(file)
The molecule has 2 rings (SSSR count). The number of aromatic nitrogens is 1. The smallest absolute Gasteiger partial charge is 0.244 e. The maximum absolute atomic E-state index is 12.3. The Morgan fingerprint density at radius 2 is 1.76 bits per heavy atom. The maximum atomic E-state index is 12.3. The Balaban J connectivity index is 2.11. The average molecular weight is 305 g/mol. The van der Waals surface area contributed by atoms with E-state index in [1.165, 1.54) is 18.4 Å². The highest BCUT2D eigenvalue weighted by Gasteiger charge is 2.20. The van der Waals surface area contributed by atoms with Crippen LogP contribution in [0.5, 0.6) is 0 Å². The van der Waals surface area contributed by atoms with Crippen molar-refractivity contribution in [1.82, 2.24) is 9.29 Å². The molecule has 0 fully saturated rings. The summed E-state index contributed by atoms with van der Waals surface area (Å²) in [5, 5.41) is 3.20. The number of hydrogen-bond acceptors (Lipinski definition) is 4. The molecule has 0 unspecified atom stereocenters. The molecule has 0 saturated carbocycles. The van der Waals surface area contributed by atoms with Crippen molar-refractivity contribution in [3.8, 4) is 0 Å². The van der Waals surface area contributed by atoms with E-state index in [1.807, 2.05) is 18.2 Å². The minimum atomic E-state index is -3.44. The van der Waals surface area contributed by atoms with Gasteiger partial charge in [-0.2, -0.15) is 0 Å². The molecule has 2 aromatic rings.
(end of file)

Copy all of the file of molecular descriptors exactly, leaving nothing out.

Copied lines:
The molecule has 2 rings (SSSR count). The number of aromatic nitrogens is 1. The smallest absolute Gasteiger partial charge is 0.244 e. The maximum absolute atomic E-state index is 12.3. The Morgan fingerprint density at radius 2 is 1.76 bits per heavy atom. The maximum atomic E-state index is 12.3. The Balaban J connectivity index is 2.11. The average molecular weight is 305 g/mol. The van der Waals surface area contributed by atoms with E-state index in [1.165, 1.54) is 18.4 Å². The highest BCUT2D eigenvalue weighted by Gasteiger charge is 2.20. The van der Waals surface area contributed by atoms with Crippen LogP contribution in [0.5, 0.6) is 0 Å². The van der Waals surface area contributed by atoms with Crippen molar-refractivity contribution in [1.82, 2.24) is 9.29 Å². The molecule has 0 fully saturated rings. The summed E-state index contributed by atoms with van der Waals surface area (Å²) in [5, 5.41) is 3.20. The number of hydrogen-bond acceptors (Lipinski definition) is 4. The molecule has 0 unspecified atom stereocenters. The molecule has 0 saturated carbocycles. The van der Waals surface area contributed by atoms with Crippen molar-refractivity contribution in [3.8, 4) is 0 Å². The van der Waals surface area contributed by atoms with E-state index in [1.807, 2.05) is 18.2 Å². The minimum atomic E-state index is -3.44. The van der Waals surface area contributed by atoms with Gasteiger partial charge in [-0.2, -0.15) is 0 Å². The molecule has 2 aromatic rings.